VA scrambles to reschedule veterans' appointments canceled because of Florence
Posted October 1, 2018 8:07 a.m. EDT
Updated October 1, 2018 5:03 p.m. EDT
Fayetteville, N.C. — Facilities in eastern North Carolina that cater to veterans weren't spared from Hurricane Florence's wrath, and U.S. Secretary of Veterans Affairs Robert Wilkie toured the state Monday to assess the damage.
"Our clinic [in Wilmington] is partially open. Our cemetery is closed, as is the cemetery in New Bern," Wilkie said. "We will be taking a look at the state of our clinic in Wilmington. Right now, we have four mobile medical units on the ground, so our veterans are getting their service."
The cost of the storm's damage to VA facilities in the state is still being compiled, he said, and officials are focusing on making sure those that sustained physical damage are structurally safe to start see patients again.
The Fayetteville VA Medical Center didn't shut down, but the flooded roads caused by the storm forced officials to cancel about 17,000 medical appointments, making an already demanding schedule for veterans even more difficult.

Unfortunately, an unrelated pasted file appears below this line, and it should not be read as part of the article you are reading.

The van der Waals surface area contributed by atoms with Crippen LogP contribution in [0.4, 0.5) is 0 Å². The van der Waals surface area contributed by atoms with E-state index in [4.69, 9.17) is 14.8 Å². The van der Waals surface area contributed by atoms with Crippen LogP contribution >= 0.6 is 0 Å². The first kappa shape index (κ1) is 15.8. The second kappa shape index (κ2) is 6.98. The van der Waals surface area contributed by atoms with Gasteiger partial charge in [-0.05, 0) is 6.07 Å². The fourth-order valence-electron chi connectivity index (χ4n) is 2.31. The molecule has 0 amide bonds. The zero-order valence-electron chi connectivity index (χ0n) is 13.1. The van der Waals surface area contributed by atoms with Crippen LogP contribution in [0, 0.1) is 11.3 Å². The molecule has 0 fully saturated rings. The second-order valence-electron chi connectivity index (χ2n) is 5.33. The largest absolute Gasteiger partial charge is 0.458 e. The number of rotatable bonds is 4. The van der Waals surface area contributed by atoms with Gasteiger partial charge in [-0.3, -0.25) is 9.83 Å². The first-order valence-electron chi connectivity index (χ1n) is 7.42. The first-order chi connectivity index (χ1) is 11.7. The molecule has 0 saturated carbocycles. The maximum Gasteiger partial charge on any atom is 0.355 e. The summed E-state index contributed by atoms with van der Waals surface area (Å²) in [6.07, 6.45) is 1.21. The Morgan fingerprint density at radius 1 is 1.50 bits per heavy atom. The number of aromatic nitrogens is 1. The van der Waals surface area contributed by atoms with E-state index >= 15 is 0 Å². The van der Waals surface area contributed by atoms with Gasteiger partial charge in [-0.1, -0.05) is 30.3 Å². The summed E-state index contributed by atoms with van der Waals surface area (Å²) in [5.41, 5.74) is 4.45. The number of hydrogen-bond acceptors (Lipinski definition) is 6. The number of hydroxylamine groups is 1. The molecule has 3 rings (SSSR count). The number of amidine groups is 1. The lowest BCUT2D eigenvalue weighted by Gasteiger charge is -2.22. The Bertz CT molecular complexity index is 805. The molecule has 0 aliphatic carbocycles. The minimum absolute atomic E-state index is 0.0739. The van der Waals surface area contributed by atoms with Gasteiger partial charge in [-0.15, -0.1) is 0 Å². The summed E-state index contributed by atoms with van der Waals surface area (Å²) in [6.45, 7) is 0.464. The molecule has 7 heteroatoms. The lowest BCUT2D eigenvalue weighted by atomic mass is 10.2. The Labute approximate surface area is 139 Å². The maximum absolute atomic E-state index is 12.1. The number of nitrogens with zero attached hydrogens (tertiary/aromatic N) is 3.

Wilkie said teams of VA medical staffers were brought in from across the country so that appointments could be rescheduled with minimal wait times. More than half of the canceled appointments have already been reset, and VA officials are working on rescheduling the rest, he said.
"i just spoke to a group medical and administrative professionals, some of whom have come all the way from Juneau, Alaska, some from Arkansas, Texas and Tennessee to fill in the emergency gaps that are needed," he said.
Arcaster Philyaw said he couldn't make an appointment on Sept. 17 because of the storm and had to reschedule. But Leonard Brock said he was lucky because his appointments came just before Florence and more than a week after.
"[I had] eye surgery on the 10th, and I had to keep coming back after that. Then I had eye surgery on the 22th, and I was never was canceled," Brock said.
The out-of-state medical teams will continue to rotate in until the backlog of appointments is eliminated, Wilkie said.
A Fayetteville native, he said the area also faces waves of veterans seeking services. The Fayetteville VA is growing by about 2,000 veterans a month, and officials are working hard to ensure they all get the medical service they deserve and that was promised to them.